Spring Lamb and Oregon Pinot Noir + Four Hour Leg of Lamb Recipe


Have you ever noticed how much better food tastes when it’s in season? Sure, you can buy basil in February and peaches in December, but eating them in the season that nature intended them to be eaten doesn’t compare to that alternative.

Spring and lamb go hand in hand, and in our house it’s the centerpiece of our traditional Easter dinner.

Further, have you ever noticed that the best food and wine pairings happen when you match a food and the wine indigenous to same region? Think about spaghetti with red sauce and Chianti, Pacific Northwest salmon and Oregon Pinot gris, and lamb with Pinot noir (in this case, both from Oregon as well). Lamb and Pinot noir are one of those ideal combinations. The gentle gaminess and of the lamb seems to show off the sweet spiciness and rich fruit flavors in the wine – heaven.

Naturally we serve Pinot noir a lot around here, and lamb.

As I write this, a particular memory popped into my head. A few years ago I was pouring some of our Pinot noirs for a man in Seattle who owns a subterranean wine shop. Now this guy was quite a curmudgeon and was really putting me through my paces. Nonetheless I carried on, not at all sure that I was going to be able to win him over. He tasted one of the reserve Single Vineyard Pinots, and suddenly he stopped and a thoughtful tone overcame him.

After a moment he said ” You know, a great Pinot noir is like a great date. In the beginning of the evening she’s all polished and pretty, that’s all well and good. But if the evening goes well, she really starts to open up. She tells her stories and draws you in. Eventually she is no longer pretty and polished, she is gorgeous and incredibly intriguing.”  If you’ve ever had a truly great Pinot noir, you’ll know exactly what he was talking about.

But I digress. This post is supposed to be about spring lamb and Easter menus.

This year it’s our turn to host the big feast – last year I shared our 20+ year Easter tradition here. Our dear friends who own Bethel Heights winery will be at our house, three generations strong. There’ll be 16 grown ups and bigger kids, plus three toddlers and three tiny babies (and one big black lab, going a little crazy).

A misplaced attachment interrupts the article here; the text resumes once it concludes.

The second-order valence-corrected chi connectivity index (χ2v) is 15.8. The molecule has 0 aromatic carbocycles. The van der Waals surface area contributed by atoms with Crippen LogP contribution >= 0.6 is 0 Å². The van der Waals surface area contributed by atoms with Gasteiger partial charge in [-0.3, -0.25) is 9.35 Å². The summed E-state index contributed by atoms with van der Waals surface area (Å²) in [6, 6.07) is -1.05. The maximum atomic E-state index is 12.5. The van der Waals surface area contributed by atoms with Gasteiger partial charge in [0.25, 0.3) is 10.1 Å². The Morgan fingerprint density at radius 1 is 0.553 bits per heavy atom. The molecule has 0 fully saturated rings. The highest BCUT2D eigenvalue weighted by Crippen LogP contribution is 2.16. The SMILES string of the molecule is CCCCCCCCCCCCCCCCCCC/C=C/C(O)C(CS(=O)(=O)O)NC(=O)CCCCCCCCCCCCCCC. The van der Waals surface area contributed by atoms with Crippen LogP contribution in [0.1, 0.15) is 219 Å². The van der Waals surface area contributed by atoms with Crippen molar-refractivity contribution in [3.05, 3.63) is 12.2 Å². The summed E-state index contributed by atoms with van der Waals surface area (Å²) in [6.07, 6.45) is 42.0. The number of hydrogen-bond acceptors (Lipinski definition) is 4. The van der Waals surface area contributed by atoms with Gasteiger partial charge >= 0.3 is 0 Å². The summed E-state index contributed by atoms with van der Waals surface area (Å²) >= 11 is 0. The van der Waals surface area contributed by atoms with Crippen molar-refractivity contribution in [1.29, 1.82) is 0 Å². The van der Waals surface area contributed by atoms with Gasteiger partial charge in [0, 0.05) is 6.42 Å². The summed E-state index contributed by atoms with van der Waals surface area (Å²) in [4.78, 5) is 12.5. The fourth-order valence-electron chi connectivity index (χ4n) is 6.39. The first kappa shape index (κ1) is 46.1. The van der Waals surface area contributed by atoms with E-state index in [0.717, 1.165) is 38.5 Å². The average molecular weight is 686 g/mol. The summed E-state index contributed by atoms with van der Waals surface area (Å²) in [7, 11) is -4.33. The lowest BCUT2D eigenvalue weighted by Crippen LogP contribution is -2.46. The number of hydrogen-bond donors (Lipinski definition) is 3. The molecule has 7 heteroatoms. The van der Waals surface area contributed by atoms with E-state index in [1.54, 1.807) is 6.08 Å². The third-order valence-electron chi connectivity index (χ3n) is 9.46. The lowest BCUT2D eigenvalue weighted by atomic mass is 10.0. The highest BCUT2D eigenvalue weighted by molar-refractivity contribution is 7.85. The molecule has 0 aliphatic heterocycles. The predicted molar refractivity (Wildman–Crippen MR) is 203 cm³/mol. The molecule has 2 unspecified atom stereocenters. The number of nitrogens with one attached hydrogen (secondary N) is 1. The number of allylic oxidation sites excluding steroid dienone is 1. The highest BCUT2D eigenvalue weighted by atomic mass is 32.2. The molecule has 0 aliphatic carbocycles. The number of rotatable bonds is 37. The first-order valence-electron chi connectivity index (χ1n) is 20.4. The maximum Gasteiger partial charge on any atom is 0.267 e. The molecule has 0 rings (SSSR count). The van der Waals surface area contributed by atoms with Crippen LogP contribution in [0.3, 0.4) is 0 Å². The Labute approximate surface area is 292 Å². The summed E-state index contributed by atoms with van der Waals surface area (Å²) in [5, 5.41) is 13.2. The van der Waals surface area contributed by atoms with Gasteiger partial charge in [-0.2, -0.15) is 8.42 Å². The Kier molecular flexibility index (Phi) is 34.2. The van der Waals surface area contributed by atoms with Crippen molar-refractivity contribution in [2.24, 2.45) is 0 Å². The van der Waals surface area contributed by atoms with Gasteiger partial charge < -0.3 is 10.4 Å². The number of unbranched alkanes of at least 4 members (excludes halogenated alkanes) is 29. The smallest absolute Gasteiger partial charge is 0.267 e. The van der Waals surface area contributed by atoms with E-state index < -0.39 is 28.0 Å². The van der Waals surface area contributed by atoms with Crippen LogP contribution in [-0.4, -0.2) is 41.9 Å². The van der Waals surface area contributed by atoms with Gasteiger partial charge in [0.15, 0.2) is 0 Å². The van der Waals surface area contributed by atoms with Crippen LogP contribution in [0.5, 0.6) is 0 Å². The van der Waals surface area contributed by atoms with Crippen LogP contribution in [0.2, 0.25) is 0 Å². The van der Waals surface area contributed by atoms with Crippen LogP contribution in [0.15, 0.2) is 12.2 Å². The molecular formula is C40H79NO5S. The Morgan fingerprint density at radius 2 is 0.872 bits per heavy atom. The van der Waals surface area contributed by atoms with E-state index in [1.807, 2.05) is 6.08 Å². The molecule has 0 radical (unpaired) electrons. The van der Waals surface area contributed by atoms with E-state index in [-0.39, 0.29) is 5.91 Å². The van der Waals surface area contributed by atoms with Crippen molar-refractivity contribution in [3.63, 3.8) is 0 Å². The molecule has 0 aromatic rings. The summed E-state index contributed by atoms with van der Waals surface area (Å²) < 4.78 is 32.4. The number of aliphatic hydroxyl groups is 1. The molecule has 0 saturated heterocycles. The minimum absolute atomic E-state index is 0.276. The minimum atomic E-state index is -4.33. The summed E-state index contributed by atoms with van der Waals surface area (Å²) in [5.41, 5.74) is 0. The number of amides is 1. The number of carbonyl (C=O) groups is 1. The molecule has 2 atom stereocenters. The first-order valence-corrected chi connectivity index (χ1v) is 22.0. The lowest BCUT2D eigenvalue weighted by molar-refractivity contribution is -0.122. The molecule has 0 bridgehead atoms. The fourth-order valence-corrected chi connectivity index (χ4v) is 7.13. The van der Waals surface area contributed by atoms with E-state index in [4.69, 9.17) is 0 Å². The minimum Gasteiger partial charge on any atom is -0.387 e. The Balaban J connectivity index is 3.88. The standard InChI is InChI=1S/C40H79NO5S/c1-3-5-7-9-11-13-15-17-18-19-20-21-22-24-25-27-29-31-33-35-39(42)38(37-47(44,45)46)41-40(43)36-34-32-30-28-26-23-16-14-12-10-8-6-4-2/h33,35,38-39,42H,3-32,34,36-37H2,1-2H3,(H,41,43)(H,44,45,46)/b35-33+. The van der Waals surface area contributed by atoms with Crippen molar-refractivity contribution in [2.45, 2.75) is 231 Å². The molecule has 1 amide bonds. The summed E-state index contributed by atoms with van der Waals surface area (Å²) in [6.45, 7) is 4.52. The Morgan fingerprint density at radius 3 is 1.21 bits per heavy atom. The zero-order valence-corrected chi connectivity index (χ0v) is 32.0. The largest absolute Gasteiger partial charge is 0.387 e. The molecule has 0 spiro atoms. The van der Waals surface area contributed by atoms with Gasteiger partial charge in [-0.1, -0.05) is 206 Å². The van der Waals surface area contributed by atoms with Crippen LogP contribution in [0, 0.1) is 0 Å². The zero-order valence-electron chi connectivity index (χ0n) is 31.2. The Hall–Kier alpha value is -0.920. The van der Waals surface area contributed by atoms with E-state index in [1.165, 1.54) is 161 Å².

I plan to make my new favorite lamb recipe – French Four Hour Lamb (borrowed from The Barefoot Contessa FoolProof). I love this method, it’s dead easy and the lamb cooks unattended for four, or if you’re French as many as seven, hours. The result is deliciously tender and mellow lamb. It’s not all crispy on the outside and pink on the inside, another way I love lamb.  So don’t be alarmed, it’s not over cooked. In fact, that’s the beauty of this preparation if you’re serving a big group. There is virtually no stress about the timing of the meat. On Sunday I plan to take the lamb out to rest, slip the asparagus and carrots in to roast, and simply pour another glass of wine while they do.

Easter Dinner Menu


Other hors d’ouerves contributed by guests

Four Hour Leg of Lamb

Roasted Spring Carrots and Asparagus

Lime and Honey Beet Salad (from Dorie Greenspan’s Around My French Table)

Creamy, Cheesy, Garlicky Rice with Spinach (from the same book by Dorie Greenspan)

Homemade Whole Wheat Dinner Rolls

I’m not making dessert, my guests are bringing it. But if I were, I’d make:

Glazed Lemon Cake (from the first Silver Palate Cookbook – it’s divine!)

Spring Lamb Dinner with Autograph Pinot Noir

Spring Lamb Dinner with Autograph Pinot Noir

Four Hour Leg of Lamb


By Maria Stuart Published: April 17, 2014

  • Yield: 6-8 Servings

Borrowed from Ina Garten's book Foolproof, this recipe really is. I think you can probably cook this longer, but I haven't done that.



  1. Preheat the oven to 300 degrees.
  2. Rub the lamb all over with the olive oil and season generously with 1 tablespoons salt and 2 teaspoons pepper. Heat a very large Dutch oven over medium high heat until hot. I use a 6qt cast iron one I got at Ikea, it's got a fitted lid). Add the lamb and sear on all sides until evenly browned. Set the lamb aside on a plate.
  3. Add the wine and 2 cups of water to the pan and cook for 1 to 2 minutes, scraping up all the browned pits in the pan. Add the garlic, rosemary, thyme and bay leaves.
  4. Place the lamb on top. Put the lid on the pot and place tin in the oven for 4 hours., basting occasionally with the pan juices. (If you don't have a lid you can cover the pan tightly with 2 layers of aluminum foil.)
  5. After four hours, test the lamb with a fork. It should be incredibly tender and falling off the bone. If not, put it back in for another half an hour.
  6. When it is tender, remove the lamb from the pot to a plate or sheet pan and wrap it tightly in foil to rest. (I usually tuck a couple of dish towels around it too, to add further insulation).
  7. Then strain the sauce into a saucepan, pressing the garlic solids through a strainer. Bring the sauce to a boil, lower the heat and simmer for 10 minutes until reduced slightly. Taste for seasonings. The lamb will likely be too tender to slice; sprinkle it with salt and serve it whole with two large spoons to pull apart

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